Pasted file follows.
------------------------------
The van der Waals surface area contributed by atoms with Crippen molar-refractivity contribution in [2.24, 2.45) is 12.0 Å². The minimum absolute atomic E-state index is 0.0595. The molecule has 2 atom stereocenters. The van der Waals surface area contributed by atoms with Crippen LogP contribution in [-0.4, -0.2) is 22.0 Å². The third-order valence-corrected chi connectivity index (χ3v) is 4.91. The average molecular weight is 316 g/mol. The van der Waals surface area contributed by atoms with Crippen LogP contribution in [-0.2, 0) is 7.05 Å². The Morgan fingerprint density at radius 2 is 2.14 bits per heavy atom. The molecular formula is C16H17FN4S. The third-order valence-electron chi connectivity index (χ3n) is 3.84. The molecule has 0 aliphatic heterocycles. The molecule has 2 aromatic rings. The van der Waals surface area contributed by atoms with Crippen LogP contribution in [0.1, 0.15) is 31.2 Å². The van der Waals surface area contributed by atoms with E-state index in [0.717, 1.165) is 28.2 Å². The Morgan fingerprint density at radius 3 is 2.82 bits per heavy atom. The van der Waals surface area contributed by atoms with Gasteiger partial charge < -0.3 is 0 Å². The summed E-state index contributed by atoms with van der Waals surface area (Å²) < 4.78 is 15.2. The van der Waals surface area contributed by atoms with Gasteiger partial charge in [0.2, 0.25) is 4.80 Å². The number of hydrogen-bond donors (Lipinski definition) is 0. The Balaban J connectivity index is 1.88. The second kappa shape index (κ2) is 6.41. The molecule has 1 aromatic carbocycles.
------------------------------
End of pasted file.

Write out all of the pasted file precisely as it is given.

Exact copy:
The van der Waals surface area contributed by atoms with Crippen molar-refractivity contribution in [2.24, 2.45) is 12.0 Å². The minimum absolute atomic E-state index is 0.0595. The molecule has 2 atom stereocenters. The van der Waals surface area contributed by atoms with Crippen LogP contribution in [-0.4, -0.2) is 22.0 Å². The third-order valence-corrected chi connectivity index (χ3v) is 4.91. The average molecular weight is 316 g/mol. The van der Waals surface area contributed by atoms with Crippen LogP contribution in [-0.2, 0) is 7.05 Å². The Morgan fingerprint density at radius 2 is 2.14 bits per heavy atom. The molecular formula is C16H17FN4S. The third-order valence-electron chi connectivity index (χ3n) is 3.84. The molecule has 0 aliphatic heterocycles. The molecule has 2 aromatic rings. The van der Waals surface area contributed by atoms with Crippen LogP contribution in [0.1, 0.15) is 31.2 Å². The van der Waals surface area contributed by atoms with E-state index in [0.717, 1.165) is 28.2 Å². The Morgan fingerprint density at radius 3 is 2.82 bits per heavy atom. The van der Waals surface area contributed by atoms with Gasteiger partial charge < -0.3 is 0 Å². The summed E-state index contributed by atoms with van der Waals surface area (Å²) < 4.78 is 15.2. The van der Waals surface area contributed by atoms with Gasteiger partial charge in [0.2, 0.25) is 4.80 Å². The number of hydrogen-bond donors (Lipinski definition) is 0. The Balaban J connectivity index is 1.88. The second kappa shape index (κ2) is 6.41. The molecule has 1 aromatic carbocycles.